publishing trend. In the words of James Diaz as noted by 
Kyle Olmon in the last number of the Movable Stationery 
(August 2004, p 1 ): '[The business] is now focusing more 
on products than pop-ups. This means designing concept 
books that incorporate fabrics, sound chips, plastics, light 
elements and anything else to bring a new look to standard 
first reader subjects like ABC's, numbers and colors." And 
also Mrs. Sheri Safran, director of Sadie Field's 
Productions, con firmed that "the market isn't too interested 
anymore in pop-up books that just fold out and stand, but 
asks for books that stimulate the "reading" child to 
participate by lifting flaps, pulling tabs, touching, feeling, 
listening, playing with added props, etc." And she made a 
comparison with the computer games that children love to 
play and that also ask for a lot of (inter-)activity of the 



IntervisuaPs Disney Princess 
J Theater from last year will be 

followed by two more such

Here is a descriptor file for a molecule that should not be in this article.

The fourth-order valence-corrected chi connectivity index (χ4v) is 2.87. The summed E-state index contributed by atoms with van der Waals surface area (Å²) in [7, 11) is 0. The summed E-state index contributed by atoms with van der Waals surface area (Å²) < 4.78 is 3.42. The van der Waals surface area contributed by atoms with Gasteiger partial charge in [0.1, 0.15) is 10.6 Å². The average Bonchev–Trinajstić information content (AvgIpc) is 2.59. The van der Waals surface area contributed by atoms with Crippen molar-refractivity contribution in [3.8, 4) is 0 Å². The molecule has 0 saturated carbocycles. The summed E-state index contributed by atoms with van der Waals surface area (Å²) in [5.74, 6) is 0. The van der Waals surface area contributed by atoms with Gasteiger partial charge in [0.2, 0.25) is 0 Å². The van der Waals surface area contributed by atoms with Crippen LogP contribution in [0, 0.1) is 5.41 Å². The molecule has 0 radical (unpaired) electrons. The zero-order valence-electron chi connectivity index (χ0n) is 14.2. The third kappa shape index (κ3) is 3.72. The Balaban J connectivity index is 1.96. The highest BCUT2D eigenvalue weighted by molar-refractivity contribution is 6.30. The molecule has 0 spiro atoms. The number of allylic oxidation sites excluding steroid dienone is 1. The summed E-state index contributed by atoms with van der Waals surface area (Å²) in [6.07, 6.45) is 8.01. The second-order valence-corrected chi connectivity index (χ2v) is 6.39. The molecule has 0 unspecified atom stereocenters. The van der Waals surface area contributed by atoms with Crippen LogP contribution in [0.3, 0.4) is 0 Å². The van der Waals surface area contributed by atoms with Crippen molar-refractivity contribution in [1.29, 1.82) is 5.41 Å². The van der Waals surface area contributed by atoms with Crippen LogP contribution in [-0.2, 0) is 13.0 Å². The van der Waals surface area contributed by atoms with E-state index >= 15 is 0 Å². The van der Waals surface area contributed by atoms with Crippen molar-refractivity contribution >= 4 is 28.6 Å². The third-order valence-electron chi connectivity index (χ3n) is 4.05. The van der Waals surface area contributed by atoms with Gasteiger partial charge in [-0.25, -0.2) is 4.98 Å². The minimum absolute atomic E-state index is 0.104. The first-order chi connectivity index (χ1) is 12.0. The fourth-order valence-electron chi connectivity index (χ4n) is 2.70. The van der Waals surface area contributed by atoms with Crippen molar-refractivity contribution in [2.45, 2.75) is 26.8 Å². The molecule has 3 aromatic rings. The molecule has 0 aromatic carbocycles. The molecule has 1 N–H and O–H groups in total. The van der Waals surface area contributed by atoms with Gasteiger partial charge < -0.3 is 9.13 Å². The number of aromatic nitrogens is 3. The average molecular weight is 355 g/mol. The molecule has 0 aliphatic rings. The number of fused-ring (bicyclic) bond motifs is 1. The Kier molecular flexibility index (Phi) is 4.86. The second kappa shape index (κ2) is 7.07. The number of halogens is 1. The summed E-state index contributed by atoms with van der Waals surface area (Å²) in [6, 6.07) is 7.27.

j triangular one-room playsets 

with different backgrounds and 
j stand-up characters: Franny 's 

Adventure Playset and The Wild 

West Playset. 

The new Robert Crowther book also fits also in this 
category: Let's Cook (Walker Books, 0-7445-9688-2) 
allows the reader to open the menu, pop the bread in the 
toaster, make a sandwich, etc. with the 20 press-out play 
pieces. Sarah Gibb's The Ballerina 's Diary (2005, Orchard 
Books, 1-84362-491-5) has pop-ups and tabs and also 
includes such sweet, pinky props as a ballet waistband, star 
pendant, earrings, tiara, and a ballet booklet. 

An uncountable number of these "interactive" books - 

in all qualities of design but mostly not too interesting for 

collectors - could be seen at the fair. I have made just a 

selective choice to introduce here. To start with there is a